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  • From Sis Dağı to Verçenik Dağı

    The Eastern Black Sea mountains obliterate borders, bringing peoples and climates together. When you come to Mount Verçenik from Sis Dağı, you’ll realize that the strains of the three-string violin have given way to the drone of bagpipes. But the sound is the same.

    When summer comes with its sweltering heat and life in the city becomes intolerable, we head south, in other words to where it’s even hotter, on holiday. And vice-versa: when winter comes we go where it’s even colder, on a ski holiday. I don’t know if it’s because I could find no logical explanation for this paradox, or because I have my roots in the Black Sea, but this summer I again decided to spend my holiday on its shores.
    I had to follow a route that my economical, three-door, small engine car designed for city traffic could handle. I was going to go beyond Giresun, Trabzon and Rize and tour the Eastern Black Sea mountains. I was intending to put my car to the test and get off the main asphalt roads. But as the days passed I would find myself competing with mountain goats.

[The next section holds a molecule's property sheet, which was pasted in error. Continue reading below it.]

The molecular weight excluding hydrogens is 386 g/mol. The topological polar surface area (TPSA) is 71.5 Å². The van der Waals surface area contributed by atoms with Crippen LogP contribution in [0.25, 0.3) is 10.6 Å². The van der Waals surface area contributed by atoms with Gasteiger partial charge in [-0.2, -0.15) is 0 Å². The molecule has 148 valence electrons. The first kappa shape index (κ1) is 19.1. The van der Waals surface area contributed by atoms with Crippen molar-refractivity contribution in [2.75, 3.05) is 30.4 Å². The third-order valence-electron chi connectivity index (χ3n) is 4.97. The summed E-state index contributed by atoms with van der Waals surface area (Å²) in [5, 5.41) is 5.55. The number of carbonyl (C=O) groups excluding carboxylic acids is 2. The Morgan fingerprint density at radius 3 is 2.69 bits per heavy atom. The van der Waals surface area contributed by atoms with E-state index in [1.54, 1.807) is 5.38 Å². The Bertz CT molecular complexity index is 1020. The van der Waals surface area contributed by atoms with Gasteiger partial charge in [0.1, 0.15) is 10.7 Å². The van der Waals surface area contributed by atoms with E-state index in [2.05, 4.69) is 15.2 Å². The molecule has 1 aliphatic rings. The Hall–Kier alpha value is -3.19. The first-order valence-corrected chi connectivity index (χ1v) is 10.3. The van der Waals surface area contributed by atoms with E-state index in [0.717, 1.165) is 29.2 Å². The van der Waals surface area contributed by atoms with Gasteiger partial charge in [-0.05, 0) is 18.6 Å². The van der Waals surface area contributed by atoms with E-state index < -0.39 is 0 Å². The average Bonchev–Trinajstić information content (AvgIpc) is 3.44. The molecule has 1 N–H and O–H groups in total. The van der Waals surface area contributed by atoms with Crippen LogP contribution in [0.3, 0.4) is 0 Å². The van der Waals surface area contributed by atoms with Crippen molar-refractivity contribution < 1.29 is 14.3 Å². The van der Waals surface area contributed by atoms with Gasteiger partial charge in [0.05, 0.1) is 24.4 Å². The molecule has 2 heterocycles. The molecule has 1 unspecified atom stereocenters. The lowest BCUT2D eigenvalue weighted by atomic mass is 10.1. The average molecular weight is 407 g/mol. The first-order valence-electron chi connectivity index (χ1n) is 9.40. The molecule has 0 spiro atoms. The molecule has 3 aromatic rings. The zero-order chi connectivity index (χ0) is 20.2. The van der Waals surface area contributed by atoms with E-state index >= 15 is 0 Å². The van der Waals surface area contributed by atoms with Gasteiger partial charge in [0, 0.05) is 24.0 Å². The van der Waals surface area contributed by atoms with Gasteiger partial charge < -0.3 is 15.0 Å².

Sis Dağı (literally, Misty Mountain) is one of the peaks nearest the Black Sea coast at the point where the Giresun and Kalkanlı Mountains meet. At the same time it is where the provinces of Giresun, Trabzon and Gümüşhane come together. These two features have made the local mountains and highlands very popular, but, happily, this popularity stems not from tourism but from local interest. Sis Dağı is reached via steep, hairpin curving roads through the Trabzon townships of Beşikdüzü and Şalpazarı and the town of Geyikli. Along the road we observe the diverse plant cover unique to the Black Sea. Starting out amidst hazelnuts, our journey ends in pines, wild rhododendrons and highland grasses. On the ascent I encounter an old woman and her grandson. Letting her cow pass, I ask them where I’m headed: to Sis Dağı, they tell me. I offer to take her there, and she accepts with some reluctance. Entrusting the cow to her grandson’s care, she reminds him of what he’s supposed to do. When we reach the highland approximately an hour later, I realize that it would have taken the old woman the whole day to cover this distance on foot. On the way I listen to her story. I learn that she has a house in the highlands and migrates up here every year at the beginning of summer. As she tells it, the animals, which graze on the snow-free coastal strip in winter, are herded up to these broad pastures in summer where the cool air is a panacea to the stultifying heat and humidity on the coast. Immediately below the 2,383-meter summit, the Sis Dağı highland is at the same time a hiking trail and pleasure ground as much for people from neighboring villages as for those who actually live here. Eating and drinking customs here are like none I’ve encountered elsewhere. The system has been practiced for around 200 years: You choose a kid from the herd grazing on the highland and the butcher does his job. You then roast the freshly slaughtered meat in the open air and consume it with gusto. Although it might strike those of us accustomed to buying our meat packaged from the supermarket as a little wild, that’s the tradition. What’s more, the meat is guaranteed to be fresh. Meanwhile the mist that gives the mountain its name floats over the highlands, continuously altering the landscape. As it dissipates in one area, another is hidden from view.